12. RESOLVED that in view of the South India Turf Club having been dissolved and the Bangalore Race Club Ltd. having become an independent turf authority and further in view of the fact that the Bangalore Race Club Ltd. have lost their appeals before the Income-tax Tribunal to treat the losses incurred by the Mysore Race Club as losses of the Bangalore Race Club this extraordinary general body meeting directs the committee to terminate the agreements entered into between the Bangalore Race Club and the Mysore Race Club Ltd not to finance the Mysore Race Ltd in any manner in future.'
13. The committee of the company met on the 14th of July, 1967,at which two of the matters considered were the above requisition and a letter from the Mysore Race Club seeking the facilities on the same lines as had been extended to it in previous years. The disposal of these matters as recorded in the minutes of the said meeting is as follows :
2. To consider the letter received from the Mysore Race Club : Read and recorded.
14. The usual facilities extended during the previous years to the Mysore Race Club may be allowed during the current year also.
15. In the event of the general body not agreeing to this proposal the extension of facilities referred to above will stand cancelled. Mr. M.H.Raju, and Mr. B.R.Ram expressed the opinion that the subject may be deferred,as the matter is before the general body.
4. To consider the requisition from club members to convene an extraordinary general meeting :
Action may be taken for convening an extraordinary general meeting in accordance with the companies Act.'
16. The action taken was to call a meeting on the 21st of August, 1967. At that meeting the principal matter for consideration was the moving of the resolution set out in the requisition which I have already copied. One of the members of the company present at the meeting raised a point of order as to whether the said resolution when passed could be legally effective and whether therefore the said resolution could at all be moved and considered at the meeting. The member who raised the point of order expressed the view that the general body had no power to issue any such directions to the committee in view of the provisions of section 291 of the companies Act and articles 31 and 40(c) of the articles of association of the company. Then followed a series of speeches by various members, some of whom cited rulings of various courts in India as well as of the House of Lords in England bearing on the topic. Ultimately, after the meeting was adjourned for a short while for tea, the president, K.N.Guruswamy, returned and gave the following ruling :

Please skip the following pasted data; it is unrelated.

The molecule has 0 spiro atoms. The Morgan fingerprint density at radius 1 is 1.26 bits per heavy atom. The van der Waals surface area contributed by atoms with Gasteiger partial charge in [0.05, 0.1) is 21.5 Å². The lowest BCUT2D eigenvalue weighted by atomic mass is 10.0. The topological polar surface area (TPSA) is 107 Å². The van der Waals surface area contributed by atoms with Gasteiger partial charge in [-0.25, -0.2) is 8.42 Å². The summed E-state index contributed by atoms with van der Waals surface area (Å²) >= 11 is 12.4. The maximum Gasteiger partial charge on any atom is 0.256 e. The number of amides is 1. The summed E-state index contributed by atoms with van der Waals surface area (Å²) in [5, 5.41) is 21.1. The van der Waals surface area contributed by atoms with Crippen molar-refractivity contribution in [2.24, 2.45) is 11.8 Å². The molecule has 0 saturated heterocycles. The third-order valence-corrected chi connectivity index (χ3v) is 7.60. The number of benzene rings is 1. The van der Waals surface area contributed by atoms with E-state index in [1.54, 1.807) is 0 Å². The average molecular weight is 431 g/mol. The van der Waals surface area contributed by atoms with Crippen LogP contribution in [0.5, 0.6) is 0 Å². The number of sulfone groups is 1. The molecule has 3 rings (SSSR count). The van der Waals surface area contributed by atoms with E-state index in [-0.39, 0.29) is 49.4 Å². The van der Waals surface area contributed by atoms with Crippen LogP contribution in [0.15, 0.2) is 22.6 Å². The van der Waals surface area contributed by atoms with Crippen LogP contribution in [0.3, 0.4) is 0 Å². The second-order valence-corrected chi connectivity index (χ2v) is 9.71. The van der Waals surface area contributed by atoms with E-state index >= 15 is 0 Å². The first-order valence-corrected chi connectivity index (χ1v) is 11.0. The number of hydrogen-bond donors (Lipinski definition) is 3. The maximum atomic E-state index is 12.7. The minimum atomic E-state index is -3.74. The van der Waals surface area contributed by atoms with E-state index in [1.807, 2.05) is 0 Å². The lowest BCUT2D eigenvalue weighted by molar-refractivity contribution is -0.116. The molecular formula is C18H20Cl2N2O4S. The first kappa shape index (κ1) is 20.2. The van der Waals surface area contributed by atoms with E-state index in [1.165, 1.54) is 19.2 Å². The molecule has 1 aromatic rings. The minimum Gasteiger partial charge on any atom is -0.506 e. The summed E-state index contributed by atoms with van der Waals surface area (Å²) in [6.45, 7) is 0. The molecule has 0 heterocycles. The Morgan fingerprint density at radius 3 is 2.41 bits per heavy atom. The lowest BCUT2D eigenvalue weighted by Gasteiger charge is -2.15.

17. I have carefully examined the point of order raised by Mr. P. Sreenivasan and the speeches made by way of reply to meet the objection and in support of the point of order. My ruling on the point of order is as follows :
18. The resolution, if passed, has the effect of interfering with the lawful exercise of the discretionary powers vested in the committee under the articles of association, 40(c), and (f), of the Bangalore Race Club. There is no legal warrant or justification for this kind of interference in the management of the day to day affairs of the club. There is no provisions in the companies Act of 1956 which referrers the discretion of the committee in such matters or curbs their authority when once they have acquired that power under the articles of association.
19. Before any derivative as embodied in the resolution can be issued, the general body should assume the requisite power by amending the relevant articles of association by a special resolution.
20. The procedure now adopted by the sponsors of the resolution is illegal. Therefore, I upheld the point of order.:
The petitioner and his friends obviously dissatisfied with the result of the meeting, approached this court with this petition. The petition was presented on the 5th of September, 1967. After rectifying some of the defects or deficiencies pointed out by the court, the petition could be brought up for first orders only early in October, 1967.
21. In the meanwhile, the committee of the company appears to have changed its view as to the manner in which the assistance could be extended to the Mysore Club. I should have stated earlier that the present committee took office only on March, 1967. In February, 1967, the previous committee had lent a sum of Rs. 15,000 to the Mysore Race Club. The meeting of the present committee on the 6th of September, 1967, appears to have been an emergent meeting, and the only question, considered was the nature of assistance to be extended to the Mysore Race Club. The matter was brought up by letters of 5th of September, 1967, addressed to the company by some members as well as by the Mysore Race Club. As much agreement turns on the proceedings of this meeting. I give below a full copy thereof :
22. Minutes of an emergent meeting of the committee of the Bangalore Race Club Ltd. held at the registrar office of the club, on Wednesday, the 6th September, 1967 at 7 p.m..
23. PRESENT Mr. J.B. Mallaradhya ( in the chair) Mr. K.N. Guruswamy Mr. N.S. Bharath Mr. Chandappa Patel Mr. R.Subbanna Mr. L.S. Venkaji Rao Mr. M.Ashad Ali Khan ( secretary)